Death. It’s an interesting subject. It is the thing that, perhaps, we are the most afraid of, and yet for some it can also be looked forward to. It is a beginning and an ending, the omega and the alpha. But one thing we can be sure about, except for a few very rare occasions, is that it is final. There is no coming back from death. With such finality attached to the concept, there is going to be a lot of weight attached to decisions regarding it. Sure, most of the time death just happens and there is nothing we can do about it. But sometimes we do have some control over it, and so our imperfect human psyches begin to make judgements and decisions and that’s when things get really messy.
There are questions regarding death that we deal with from time to time as they pop up in our culture. Is an animal’s life worth less than a human life? Is a “bad” human’s life worth less than a “good” human’s? Is there a difference between killing someone or something by accident, versus on purpose? Is unborn life really life at all, and does it deserve some protection from death? These are all important questions whose answers we are not all going to agree upon today. But I want to focus on another question that seems to pop up a lot. Is there a difference between killing something, and letting it die?
We were almost packed up and ready to walk out the door, when the subject I had been dreading reared its ugly head. “Daddy, what about my balloons?!” Ruby was holding her gigantically over-sized balloon hat that had survived dinner, a Broadway show, a cab ride, and two more days in the hotel, and her eyes were pleading with me. But there was nothing I could do. We simply could not take that thing onto the airplane. And so I gave her a choice.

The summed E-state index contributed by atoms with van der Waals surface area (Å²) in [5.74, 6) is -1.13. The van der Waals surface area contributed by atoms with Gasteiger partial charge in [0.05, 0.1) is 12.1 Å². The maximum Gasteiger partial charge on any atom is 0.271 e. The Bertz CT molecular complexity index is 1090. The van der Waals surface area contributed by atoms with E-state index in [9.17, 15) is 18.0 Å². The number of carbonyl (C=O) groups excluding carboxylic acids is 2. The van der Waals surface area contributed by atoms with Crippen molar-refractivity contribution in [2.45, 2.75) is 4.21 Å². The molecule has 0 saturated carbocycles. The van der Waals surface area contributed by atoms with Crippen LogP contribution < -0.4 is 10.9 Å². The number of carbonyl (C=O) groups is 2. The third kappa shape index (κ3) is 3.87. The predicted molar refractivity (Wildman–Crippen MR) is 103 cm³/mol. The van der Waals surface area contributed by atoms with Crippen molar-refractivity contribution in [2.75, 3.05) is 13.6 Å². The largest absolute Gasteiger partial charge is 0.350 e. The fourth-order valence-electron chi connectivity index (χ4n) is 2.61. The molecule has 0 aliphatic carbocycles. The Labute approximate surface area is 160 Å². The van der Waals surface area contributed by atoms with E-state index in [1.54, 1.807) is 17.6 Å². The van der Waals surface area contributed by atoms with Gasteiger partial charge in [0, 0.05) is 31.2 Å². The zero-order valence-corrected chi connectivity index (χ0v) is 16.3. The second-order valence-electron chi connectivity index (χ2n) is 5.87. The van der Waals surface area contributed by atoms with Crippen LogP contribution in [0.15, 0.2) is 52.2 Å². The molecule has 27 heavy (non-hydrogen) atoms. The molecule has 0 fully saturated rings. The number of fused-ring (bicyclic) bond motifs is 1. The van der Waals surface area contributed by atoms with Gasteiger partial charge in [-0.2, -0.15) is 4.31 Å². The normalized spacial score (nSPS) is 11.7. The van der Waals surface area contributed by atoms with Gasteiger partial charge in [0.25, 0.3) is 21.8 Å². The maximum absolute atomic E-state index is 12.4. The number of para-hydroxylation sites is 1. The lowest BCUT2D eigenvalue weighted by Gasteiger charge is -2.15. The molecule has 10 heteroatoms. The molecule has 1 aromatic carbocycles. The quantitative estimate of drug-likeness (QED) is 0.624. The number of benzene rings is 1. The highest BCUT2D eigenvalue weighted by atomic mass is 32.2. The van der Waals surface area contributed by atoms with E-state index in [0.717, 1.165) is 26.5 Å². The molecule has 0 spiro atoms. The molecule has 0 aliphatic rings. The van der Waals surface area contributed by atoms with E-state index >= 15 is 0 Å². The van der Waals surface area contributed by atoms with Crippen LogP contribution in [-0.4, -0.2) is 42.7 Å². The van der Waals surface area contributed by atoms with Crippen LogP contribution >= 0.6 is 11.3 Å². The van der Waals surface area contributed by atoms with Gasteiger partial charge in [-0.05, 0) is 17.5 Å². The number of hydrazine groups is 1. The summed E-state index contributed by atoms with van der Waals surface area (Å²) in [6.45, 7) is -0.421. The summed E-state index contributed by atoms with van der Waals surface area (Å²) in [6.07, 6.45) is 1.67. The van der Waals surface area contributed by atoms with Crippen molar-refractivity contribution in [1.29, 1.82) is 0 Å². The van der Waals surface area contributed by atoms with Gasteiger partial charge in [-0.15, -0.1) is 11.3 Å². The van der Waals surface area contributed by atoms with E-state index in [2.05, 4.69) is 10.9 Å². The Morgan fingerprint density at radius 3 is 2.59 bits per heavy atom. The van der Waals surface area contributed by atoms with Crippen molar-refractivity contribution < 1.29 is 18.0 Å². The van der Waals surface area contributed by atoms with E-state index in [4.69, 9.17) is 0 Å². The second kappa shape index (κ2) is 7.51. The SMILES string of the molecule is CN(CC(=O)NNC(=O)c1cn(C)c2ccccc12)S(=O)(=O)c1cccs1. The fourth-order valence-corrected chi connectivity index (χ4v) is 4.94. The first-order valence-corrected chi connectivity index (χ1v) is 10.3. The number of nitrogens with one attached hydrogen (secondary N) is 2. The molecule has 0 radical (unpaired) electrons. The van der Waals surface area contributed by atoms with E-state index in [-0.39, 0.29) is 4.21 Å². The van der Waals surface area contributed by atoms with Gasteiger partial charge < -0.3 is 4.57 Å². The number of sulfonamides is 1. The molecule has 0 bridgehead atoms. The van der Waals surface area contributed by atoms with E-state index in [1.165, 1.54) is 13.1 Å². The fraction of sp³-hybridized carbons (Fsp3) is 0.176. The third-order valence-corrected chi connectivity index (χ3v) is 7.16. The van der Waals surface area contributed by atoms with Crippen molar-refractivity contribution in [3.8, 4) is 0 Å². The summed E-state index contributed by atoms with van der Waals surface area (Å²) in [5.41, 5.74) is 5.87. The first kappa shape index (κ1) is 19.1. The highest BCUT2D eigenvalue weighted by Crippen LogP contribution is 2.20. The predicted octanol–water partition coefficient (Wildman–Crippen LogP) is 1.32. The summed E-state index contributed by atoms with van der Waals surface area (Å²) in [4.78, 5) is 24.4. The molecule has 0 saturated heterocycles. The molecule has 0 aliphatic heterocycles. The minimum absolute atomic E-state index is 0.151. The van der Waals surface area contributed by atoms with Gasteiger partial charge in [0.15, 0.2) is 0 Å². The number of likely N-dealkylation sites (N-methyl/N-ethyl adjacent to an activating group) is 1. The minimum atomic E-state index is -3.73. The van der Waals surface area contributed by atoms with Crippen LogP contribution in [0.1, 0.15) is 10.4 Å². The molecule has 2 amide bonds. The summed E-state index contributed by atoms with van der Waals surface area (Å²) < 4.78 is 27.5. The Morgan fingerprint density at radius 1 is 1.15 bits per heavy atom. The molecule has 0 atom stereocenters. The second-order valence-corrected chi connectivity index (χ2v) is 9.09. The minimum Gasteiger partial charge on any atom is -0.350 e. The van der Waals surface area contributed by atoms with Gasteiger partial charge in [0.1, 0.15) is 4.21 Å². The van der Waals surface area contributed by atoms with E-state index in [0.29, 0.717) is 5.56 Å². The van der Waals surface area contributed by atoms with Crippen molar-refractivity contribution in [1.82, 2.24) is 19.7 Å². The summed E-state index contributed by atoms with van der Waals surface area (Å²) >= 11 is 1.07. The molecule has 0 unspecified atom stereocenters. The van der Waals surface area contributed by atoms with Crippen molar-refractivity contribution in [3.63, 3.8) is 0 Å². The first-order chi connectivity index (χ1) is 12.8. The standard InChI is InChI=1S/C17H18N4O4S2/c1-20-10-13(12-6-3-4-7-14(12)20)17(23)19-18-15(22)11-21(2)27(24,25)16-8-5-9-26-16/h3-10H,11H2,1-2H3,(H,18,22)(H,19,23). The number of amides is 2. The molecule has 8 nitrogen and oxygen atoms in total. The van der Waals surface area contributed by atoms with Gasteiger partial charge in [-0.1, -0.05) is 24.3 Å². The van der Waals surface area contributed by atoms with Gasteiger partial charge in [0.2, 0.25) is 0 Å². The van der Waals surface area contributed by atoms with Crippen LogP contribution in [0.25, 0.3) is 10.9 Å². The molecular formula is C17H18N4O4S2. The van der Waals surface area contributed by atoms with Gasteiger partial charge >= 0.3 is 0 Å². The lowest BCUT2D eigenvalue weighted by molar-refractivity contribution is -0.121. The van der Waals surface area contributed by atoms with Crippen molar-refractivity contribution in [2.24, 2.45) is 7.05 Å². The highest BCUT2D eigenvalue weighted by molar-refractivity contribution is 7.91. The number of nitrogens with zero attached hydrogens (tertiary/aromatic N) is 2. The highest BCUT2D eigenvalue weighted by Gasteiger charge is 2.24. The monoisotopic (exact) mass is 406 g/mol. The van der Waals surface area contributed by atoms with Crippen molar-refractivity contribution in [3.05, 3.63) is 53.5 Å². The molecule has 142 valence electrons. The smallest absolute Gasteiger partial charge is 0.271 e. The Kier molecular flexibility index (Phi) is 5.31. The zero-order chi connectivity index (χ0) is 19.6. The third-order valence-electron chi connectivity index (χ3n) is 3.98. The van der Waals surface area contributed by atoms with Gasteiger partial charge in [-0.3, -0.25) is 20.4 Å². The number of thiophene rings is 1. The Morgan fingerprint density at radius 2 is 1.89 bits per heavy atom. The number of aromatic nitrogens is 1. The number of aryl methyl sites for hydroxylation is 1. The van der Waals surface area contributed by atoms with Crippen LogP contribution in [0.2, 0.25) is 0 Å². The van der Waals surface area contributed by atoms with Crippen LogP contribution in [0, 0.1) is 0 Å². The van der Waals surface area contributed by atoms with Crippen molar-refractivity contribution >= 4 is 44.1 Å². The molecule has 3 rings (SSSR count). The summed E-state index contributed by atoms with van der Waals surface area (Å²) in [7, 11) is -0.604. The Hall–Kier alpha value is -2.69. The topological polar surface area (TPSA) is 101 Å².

“I’m sorry,” I told her, and I truly was, “but we can’t take the balloons with us. You can either pop them and throw them away, or you can leave them in the hotel room.” I wondered, did she know what would happen to the balloons if we left them? Surely she did. Surely she knew that leaving them behind was, in the end, equal to popping them ourselves and throwing them away. But foisting the act onto someone else absolves us of some of that guilt, doesn’t it? Because maybe the hotel chambermaid would walk in, gasp in delight at the gift that she had been left behind, put the balloon hat onto her head, and finish out her day of cleaning in style. That was at least possible. We would never know, because we would be long gone by then.
Edward was thrilled to be able to pop his balloons, and he went about the room cackling with glee as his hat and sword exploded with joyful exuberance. He did love his balloons, but not as much as he loved destroying them. Ruby, however, did not want her balloons to die. She wanted desperately for them to live. But was leaving them behind the same as killing them herself? Or was it different?
I have to confess that I have not seen the movie “Man of Steel.” I heard that it was terrible, and when you have children you can’t go to the movies every weekend anymore. You have to pick and choose wisely. You don’t want one of the 4-6 movies you see that year to be a dud. So I skipped it. And maybe it is awesome, who knows? But I can tell you that I read a lot about it. I read that Superman murders an entire city full of people. And then I read some angry people defending Superman, saying that he doesn’t murder anyone, he just doesn’t save them, because he has to go stop the bad guys. And then I read many comments to the effect of “what’s the difference?” If you can save someone’s life, and you don’t, does that make you complicit in their death?